It is time to end Illinois' flawed and expensive death penalty system. For more than a decade, Illinois has had a moratorium on the use of the death penalty. The moratorium was adopted after a serious of high-profile incidents, including an instance in which a man's execution was stayed a mere 48 hours before the sentence was to be carried out, and was later exonerated! To date, a total of 20 innocent people have been exonerated while on death row in Illinois.
The moratorium now is in danger of being repealed, without fixing the problems that spurred the moratorium in the first place.
The death penalty system does not work: the decision about who should receive capital punishment is at best arbitrary, large numbers of innocent people end up on death row, and the whole system is extremely costly.
"The worst of the worst" - Capital punishment is supposed to be reserved only for defendants who are accused of committing the most serious crimes and who are obviously guilty. However, the decision about who constitutes the "worst of the worst" is generally arbitrary and capricious. Whether or not a person is sentenced to die depends largely on the attitudes of the prosecutors, the skills of defense lawyers, and where the prosecution takes place. In a system where only the truly guilty are supposed to receive the death penalty, quality of counsel, rather than actual guilt, tends to be a far better predictor of who gets sentenced to death and ultimately executed.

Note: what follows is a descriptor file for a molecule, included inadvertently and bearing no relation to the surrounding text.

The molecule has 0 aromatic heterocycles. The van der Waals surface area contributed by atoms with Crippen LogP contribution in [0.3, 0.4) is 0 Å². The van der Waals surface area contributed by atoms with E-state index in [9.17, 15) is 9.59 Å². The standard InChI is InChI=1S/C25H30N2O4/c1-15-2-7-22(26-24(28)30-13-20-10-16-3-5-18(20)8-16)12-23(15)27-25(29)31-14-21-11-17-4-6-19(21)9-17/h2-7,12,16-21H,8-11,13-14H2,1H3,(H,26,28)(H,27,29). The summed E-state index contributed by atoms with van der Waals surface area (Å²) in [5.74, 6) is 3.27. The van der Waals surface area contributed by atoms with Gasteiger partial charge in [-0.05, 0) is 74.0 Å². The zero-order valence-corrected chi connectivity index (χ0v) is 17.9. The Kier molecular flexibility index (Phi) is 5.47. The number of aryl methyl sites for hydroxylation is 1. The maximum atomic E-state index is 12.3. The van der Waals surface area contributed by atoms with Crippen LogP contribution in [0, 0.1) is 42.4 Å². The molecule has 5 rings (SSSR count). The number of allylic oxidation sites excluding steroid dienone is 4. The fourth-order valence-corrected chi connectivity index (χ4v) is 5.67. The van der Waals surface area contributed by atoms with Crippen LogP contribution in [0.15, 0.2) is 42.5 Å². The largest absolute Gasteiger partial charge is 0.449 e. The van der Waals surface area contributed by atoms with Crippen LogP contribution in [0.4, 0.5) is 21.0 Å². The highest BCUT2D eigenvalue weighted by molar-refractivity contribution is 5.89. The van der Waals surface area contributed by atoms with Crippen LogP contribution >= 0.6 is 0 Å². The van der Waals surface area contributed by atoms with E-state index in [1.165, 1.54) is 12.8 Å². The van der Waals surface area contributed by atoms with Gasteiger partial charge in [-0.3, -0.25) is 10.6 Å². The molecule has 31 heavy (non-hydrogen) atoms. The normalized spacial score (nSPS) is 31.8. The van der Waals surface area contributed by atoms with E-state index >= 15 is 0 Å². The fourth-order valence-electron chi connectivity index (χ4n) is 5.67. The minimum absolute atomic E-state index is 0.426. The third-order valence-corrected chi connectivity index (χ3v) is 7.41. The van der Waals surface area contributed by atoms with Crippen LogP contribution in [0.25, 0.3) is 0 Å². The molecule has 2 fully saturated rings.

Innocents on Death Row - Given that death penalty sentences are more likely to be handed out based upon a the quality of a defendant's lawyer, rather than actual guilt, it is no surprise that a number of people on death row have later been exonerated. Thus far, 139 people have been found innocent and release from death row in the 25 different states. 20 of those people were in Illinois alone. So long as it is possible that an innocent person may be sentenced to death, capital punishment should be ended.
The High Price of Capital Punishment - Not only does the death penalty cost innocent lives, it also costs a lot of money. The state of Illinois allocated $16,332,553 dollars for the Capital Litigation Trust Fund in the 2008 fiscal year. But this fund covers only part of the cost of capital cases and does not cover the cost of appeals, the cost of prosecuting a capital case, or the cost of housing a death row inmate. Capital punishment cases, from the trial period until the actual execution, cost states more money than life without parole.
The moratorium that for a decade has held this flawed system in check is coming under fire, and there is a current movement in the Illinois legislature to repeal it. That is why it is so important to let legislators know that the death penalty is unwanted and unwelcome.
On Thursday, March 11, the Illinois Coalition to Abolish the Death Penalty is hosting a Lobby Day in Springfield to call for an end to the death penalty in Illinois. Join with other voters and taxpayers across the state and make your voice heard!